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U.S. and Japan Self-Defence Force's soldiers listen a speech by U.S. President Barack Obama  during his visits at Iwakuni Marine Corps Air Station, enroute to Hiroshima, Japan
U.S. and Japan Self-Defence Forces soldiers listen a speech by U.S. President Barack Obama during his visit at Iwakuni Marine Corps Air Station, en route to Hiroshima, Japan, on May 27, 2016  Carlos Paria—Reuters

The Tense Relationship Between Japan and the U.S. Military

Updated: Jun 08, 2016 6:32 AM ET

The imposition of a total alcohol ban on all U.S. sailors in Japan, following the arrest over the weekend of an American sailor on drunk driving charges, has brought into renewed focus the sometimes tense relationship between the U.S. military and its Japanese hosts.

There are more American soldiers based in Japan than in any other foreign country. Around 54,000 U.S. military personnel are stationed there, with a mission is to keep the peace in the Pacific. But the American military presence has clouded bilateral relations — nowhere more so than on the tropical island prefecture of Okinawa, which has the heaviest concentration of U.S. military bases. Here's what you need to know.

Why Japan? After Japan’s defeat in World War II, the U.S. occupied the country and devised a constitution that prevented its erstwhile enemy from forming a normal military. While Japan spends lavishly on its defense, the nation cannot form an offensive force. Instead, the U.S. promises to defend Japan, and its soldiers on Japanese soil add muscle to this obligation. (The U.S. also has a large military presence in South Korea.) Japan’s Prime Minister Shinzo Abe would like to amend the constitution and allow for a more traditional military, especially as tensions proliferate with China. But the majority of the Japanese public remains skeptical of the constitutional change that would be required.

Why Okinawa? Originally an independent kingdom called Ryukyu, Okinawa was absorbed into Japan by the late 19th century, even though its populace is culturally distinct from that of the rest of the country. The end of World War II brought immense tragedy to the tropical island chain at the tail end of the Japanese archipelago. In the Battle of Okinawa, the Japanese imperial army compelled local civilians to resist the Allied assault and even commit mass suicide. Around 150,000 Okinawans perished. The Americans, who after the war scattered military bases across the coral-fringed islands and occupied Okinawa for two decades longer than the rest of Japan, were originally welcomed by some locals as an improvement over the Japanese army. But local opposition to the U.S. presence has grown—even as the Japanese government presents Okinawa as a bulwark against a potentially more assertive China.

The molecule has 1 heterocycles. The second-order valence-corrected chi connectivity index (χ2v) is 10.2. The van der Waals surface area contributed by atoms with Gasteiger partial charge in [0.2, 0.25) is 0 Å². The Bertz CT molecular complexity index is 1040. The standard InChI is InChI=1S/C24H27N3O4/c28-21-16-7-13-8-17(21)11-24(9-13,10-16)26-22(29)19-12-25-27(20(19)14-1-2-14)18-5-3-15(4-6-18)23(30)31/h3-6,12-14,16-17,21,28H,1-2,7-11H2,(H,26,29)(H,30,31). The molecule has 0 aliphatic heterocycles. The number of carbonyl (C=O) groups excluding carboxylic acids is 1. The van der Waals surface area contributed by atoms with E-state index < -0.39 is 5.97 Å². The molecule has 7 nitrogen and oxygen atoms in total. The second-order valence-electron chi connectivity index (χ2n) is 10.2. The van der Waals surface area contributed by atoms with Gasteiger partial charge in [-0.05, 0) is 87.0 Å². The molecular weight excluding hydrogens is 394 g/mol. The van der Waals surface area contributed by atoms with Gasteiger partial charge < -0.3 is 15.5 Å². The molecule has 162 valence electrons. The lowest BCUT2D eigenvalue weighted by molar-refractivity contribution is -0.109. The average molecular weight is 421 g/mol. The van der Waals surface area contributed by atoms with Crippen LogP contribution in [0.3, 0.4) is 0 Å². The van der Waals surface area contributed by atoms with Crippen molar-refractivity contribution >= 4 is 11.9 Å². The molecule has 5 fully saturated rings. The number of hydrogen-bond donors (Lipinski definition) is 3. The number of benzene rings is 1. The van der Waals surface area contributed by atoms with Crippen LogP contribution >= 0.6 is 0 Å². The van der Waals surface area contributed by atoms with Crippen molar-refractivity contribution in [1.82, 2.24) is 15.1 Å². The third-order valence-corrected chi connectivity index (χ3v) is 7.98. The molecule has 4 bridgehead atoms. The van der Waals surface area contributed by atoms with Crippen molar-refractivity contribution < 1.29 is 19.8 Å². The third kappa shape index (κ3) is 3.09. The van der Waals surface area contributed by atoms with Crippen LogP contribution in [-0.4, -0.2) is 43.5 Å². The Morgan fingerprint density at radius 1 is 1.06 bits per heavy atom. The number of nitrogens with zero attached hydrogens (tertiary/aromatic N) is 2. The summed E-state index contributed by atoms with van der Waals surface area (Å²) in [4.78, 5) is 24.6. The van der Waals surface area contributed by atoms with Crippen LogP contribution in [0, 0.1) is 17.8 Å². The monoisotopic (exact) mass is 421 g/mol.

Why the anti-American sentiment? Although rare, crimes committed by American soldiers and contract workers against Okinawan civilians have crystallized opposition against the U.S. bases. In May, an American military contractor was arrested on charges related to the murder of a 20-year-old local woman. The stabbing death has conjured up memories of the 1995 kidnapping and rape of a 12-year-old Okinawa schoolgirl by three U.S. servicemen. U.S. President Barack Obama, who visited Japan last month, expressed regret over the alleged murder by an American. On Sunday, Okinawa police arrested an American sailor on charges of injuring two people in an alleged drunk-driving accident, prompting the alcohol ban both on and off base. “It is imperative that each sailor understand how our actions affect that relationship, and the U.S.-Japan Alliance as a whole,” said Rear Admiral Matthew Carter, the head of the U.S. naval forces in Japan.

Will U.S. troops stay? For years, Okinawan politics has been dominated by the base issue. The latest question is whether a U.S. Marine air station located on prime Okinawa real estate will be relocated to a new facility in a less-populated area or whether the base will be shuttered altogether. In Sunday’s assembly elections in Okinawa, the antibase faction consolidated its majority. But previous efforts to significantly counter the U.S. military presence — even when briefly supported by a Japanese central government controlled by the now opposition — have failed. Of course, if Donald Trump, the Republican contender for the U.S. presidency, has his way, local debate over Okinawa bases could be moot. In a primary-season debate, Trump said that U.S. allies, like Japan and South Korea, should pay all costs of maintaining American bases on their soil — or else risk the U.S. pulling its troops.

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